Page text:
This “deal with it” attitude can be seen in action when combat rolls around. Each round of combat, a player can play some cards from their hand to boost their attack and get some bonus effects. But those cards only last for one round, so if you need to go again you will need to play new cards. And you can’t reshuffle or draw new cards without taking an action to do so, so running out of cards is a big deal. Not only that, but if you lose a round of combat you don’t just lost your little plastic dude, you also trash a card from your deck. It’s a brutal consequence, and it pulls at the more aggressive players’ desire to get their hands dirty. You’ll need to fight some battles if just to defend your territory, but too many in a round can tap you out and make you a sitting duck for someone else. It’s a brutal way to do combat. There’s a lot at stake, and I love that.
I also love how the game handles asymmetry. Each player has a different starting deck of cards, but you recruit from the same deck. Each new recruit is affiliated with one of the four factions, but he can also be of varying use to the other three. So you might want to bid on one of yellow’s guys. Sometimes it’s worth it just to keep someone from getting a good card, and to give yourself cannon fodder for combat. The end result is a deck that still has the original flavor with which it started, but that takes on the qualities of rival gangs. It’s a more subtle form of asymmetry, obvious but not absolute. It reminds me a little of Chaos in the Old World, but this is far less tied to learning the specific player powers.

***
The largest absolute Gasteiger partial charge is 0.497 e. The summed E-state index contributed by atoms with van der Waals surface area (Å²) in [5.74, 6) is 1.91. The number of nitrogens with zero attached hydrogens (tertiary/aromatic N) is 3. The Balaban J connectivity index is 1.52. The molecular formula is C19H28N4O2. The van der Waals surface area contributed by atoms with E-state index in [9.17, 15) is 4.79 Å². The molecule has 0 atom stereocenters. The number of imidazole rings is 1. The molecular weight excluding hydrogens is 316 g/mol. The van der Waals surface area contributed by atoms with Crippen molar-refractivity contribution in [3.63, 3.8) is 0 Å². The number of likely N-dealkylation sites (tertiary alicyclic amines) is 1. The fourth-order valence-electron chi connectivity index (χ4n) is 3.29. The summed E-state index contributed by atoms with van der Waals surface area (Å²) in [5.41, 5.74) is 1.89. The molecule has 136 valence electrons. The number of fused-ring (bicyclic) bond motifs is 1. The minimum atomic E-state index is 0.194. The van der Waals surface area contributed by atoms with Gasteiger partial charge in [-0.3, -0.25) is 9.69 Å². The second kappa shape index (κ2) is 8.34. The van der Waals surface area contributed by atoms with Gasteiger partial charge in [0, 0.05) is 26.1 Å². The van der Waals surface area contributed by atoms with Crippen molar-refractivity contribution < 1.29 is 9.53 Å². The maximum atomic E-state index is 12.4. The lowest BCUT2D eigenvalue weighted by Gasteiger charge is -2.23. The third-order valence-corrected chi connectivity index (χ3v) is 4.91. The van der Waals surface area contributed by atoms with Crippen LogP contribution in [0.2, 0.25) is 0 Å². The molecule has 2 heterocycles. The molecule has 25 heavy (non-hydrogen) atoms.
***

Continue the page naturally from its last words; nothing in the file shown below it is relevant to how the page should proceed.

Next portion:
Luck has a definite say in how things go. You roll dice for combat, so a smaller force can defeat a bigger one now and then. There’s also patrols of the oppressor alien race that pop up every turn, and if you aren’t ready that can become a problem in a hurry. I don’t think either one of these is a problem at all, but some people I’ve played with have found it a little swingy for their tastes. I do think the game can drag a little at the beginning. My first four-player game went for three hours, which felt pretty long. My other games arrived at about 90-120 minutes, which lines up with what the box says. But in the early going there are a lot of card effects to digest, and bad play can sometimes make the game take longer than it would otherwise.
You’ll just have to power through that learning curve, because this is a deep, exciting, and vicious game. It’s mighty impressive how smooth it goes down, and how different every session has felt. It’s another home run for Plaid Hat, and it’s officially put Vega on my watch-list as a designer.